Vayeishev- Chanukah 5775
December 11, 2014
The Netziv on Chanukah
The Netziv ruled that children are always to be taught to observe mitzvot and customs in the same manner that they will observe them as adults.
If we add this to Rashi’s position that a parent cannot fulfill the mitzvah of chinuch through a shliach – either because a child must see his father first-hand observing mitzvot and emulate him or because a parent must directly observe his child’s progress in performing mitzvot.
It would seem that children should not light their own menorahs.
The Mishnah Berurah in his Biur Halachah (Orach Chayim 675), citing the Magen Avraham (Orach Chayim 677:8), notes that minor children are exempt from the contemporary Chanukah custom of everyone lighting his or her own menorah, lighting an additional candle each night.
His rationale is that the mitzvah of chinuch only applies to practices that are biblical or rabbinic law in nature. Lighting an additional candle each night, however, is not an obligation (a true chiyuv) but a hiddur mitzvah. Chazal never required parents to ensure that their children fulfill hidurei mitzvah.
But what about the Netziv’s position that children should fulfill mitzvot exactly as they will as adults? Doesn’t this position require children to light menorah just like adults do? If so, it would seem that the Mishnah Berurah disagrees with the Netziv.
Perhaps the answer is that the Netziv would agree that children sometimes should not perform mitzvot. What he is saying is that if a child performs a mitzvah, he should perform it as if he were an adult.
Interestingly, the Mishnah Berurah rules that if a child owns a home, he should light one candle each night of Chanukah. Even this ruling, however, may not contradict the Netziv. The Netziv perhaps only objects to children performing mitzvot in a non-halachic manner. He may not, however, object to a child lighting menorah contrary to the accepted custom as long as he does so in a halachically acceptable manner.
Hence, the present custom of children lighting Chanukah candles follows the ruling of the Netziv rather than the Mishneh Berurah.
In this, the Netziv is consistent. The Talmud (Sukkah 42a) states that we give a lulav to a child only after he knows to shake it properly. The Netziv questioned why this is so. We know that simply picking up a lulav and etrog correctly is good enough to fulfill the mitzvah. Why, then, should we wait until a child knows how to properly shake the lulav if he can already fulfill the mitzvah simply by picking it up?
The Netziv answered that, as a general principle, one does not teach children to practice mitzvot in a way that they will abandon when they grow older. In other words, we teach children practices that they will observe as adults. Since adults shake the lulav in a prescribed fashion when doing the mitzvah, so must children. If they are not old enough to know how to, we wait until they mature.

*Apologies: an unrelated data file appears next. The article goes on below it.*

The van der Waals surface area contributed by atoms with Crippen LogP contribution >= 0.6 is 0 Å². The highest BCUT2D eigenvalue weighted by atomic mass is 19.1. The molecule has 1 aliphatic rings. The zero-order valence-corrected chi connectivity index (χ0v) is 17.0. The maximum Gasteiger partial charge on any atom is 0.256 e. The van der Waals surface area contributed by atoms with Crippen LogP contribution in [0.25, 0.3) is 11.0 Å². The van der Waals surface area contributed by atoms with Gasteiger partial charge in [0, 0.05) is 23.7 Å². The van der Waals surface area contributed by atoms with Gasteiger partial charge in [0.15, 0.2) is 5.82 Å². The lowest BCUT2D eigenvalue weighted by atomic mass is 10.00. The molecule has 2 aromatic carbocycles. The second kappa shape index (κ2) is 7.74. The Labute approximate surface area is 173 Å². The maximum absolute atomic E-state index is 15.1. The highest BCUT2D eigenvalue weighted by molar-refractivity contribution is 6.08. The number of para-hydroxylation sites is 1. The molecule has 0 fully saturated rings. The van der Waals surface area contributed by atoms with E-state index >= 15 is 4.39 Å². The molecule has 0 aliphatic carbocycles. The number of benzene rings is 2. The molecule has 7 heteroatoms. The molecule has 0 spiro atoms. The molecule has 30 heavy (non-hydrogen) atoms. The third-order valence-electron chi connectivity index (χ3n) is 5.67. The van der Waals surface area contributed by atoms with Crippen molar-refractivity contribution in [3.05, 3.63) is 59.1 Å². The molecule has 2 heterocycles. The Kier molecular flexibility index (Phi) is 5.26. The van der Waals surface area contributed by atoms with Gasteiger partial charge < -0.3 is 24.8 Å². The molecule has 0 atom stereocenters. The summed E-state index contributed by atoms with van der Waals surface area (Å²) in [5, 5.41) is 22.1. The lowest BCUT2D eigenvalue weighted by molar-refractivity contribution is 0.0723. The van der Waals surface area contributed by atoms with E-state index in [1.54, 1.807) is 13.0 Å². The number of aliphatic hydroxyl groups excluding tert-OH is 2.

A most surprising example is education in the mitzva of keriat shema!
The Netziv follows Rashi (Berachot 20a) and contends that there is no mitzvah of chinuch obligating a father to ensure that his child says Keriat Shema in the morning and evening of each day. Rashi explains that fathers leave for work in the morning prior to their children awakening and come home at night after their children are already asleep.
The difficulty with this ruling is that the father’s presence should seemingly have no bearing on his obligation to ensure that his child observes the mitzvot. If he isn’t home mornings and evenings when his child is awake, why can’t he can ask someone else to make sure his child says Shema?
Perhaps Rashi is suggesting a novel interpretation of the mitzvah of chinuch itself. Perhaps the essence of mitzvah is not about children learning to perform the mitzvot, but rather about children observing their fathers because observation inculcates the father’s minhagim and procedures into the child. The true mitzvah is for the child to watch his father perform mitzvot and copy him. Copying one’s father perform a mitzvah creates a more intense emotional attachment and commitment than simply being told to do something.
Another solution is that Rashi believes chinuch requires a parent to see the progress of his child with his own eyes. Receiving progress reports is not enough, and therefore, the mitzvah cannot be performed by a shliach. Parental observation is a form of guarantee that the child will actually perform mitzvot correctly.
Both interpretations suggest that the mitzvah of chinuch requires a higher level of supervision than the general obligation to have others teach our children the basics of mitzvot observance.
Chanukah is the festival of Chinuch ( education) and although circumstances have changed since the time of the Netziv, nevertheless, the message is clear, we must be more involved in our children’s education whenever at all possible. Or as my late Rebbe zatza”l used to say ” education is like the measles, you have to get very close to it to catch it!”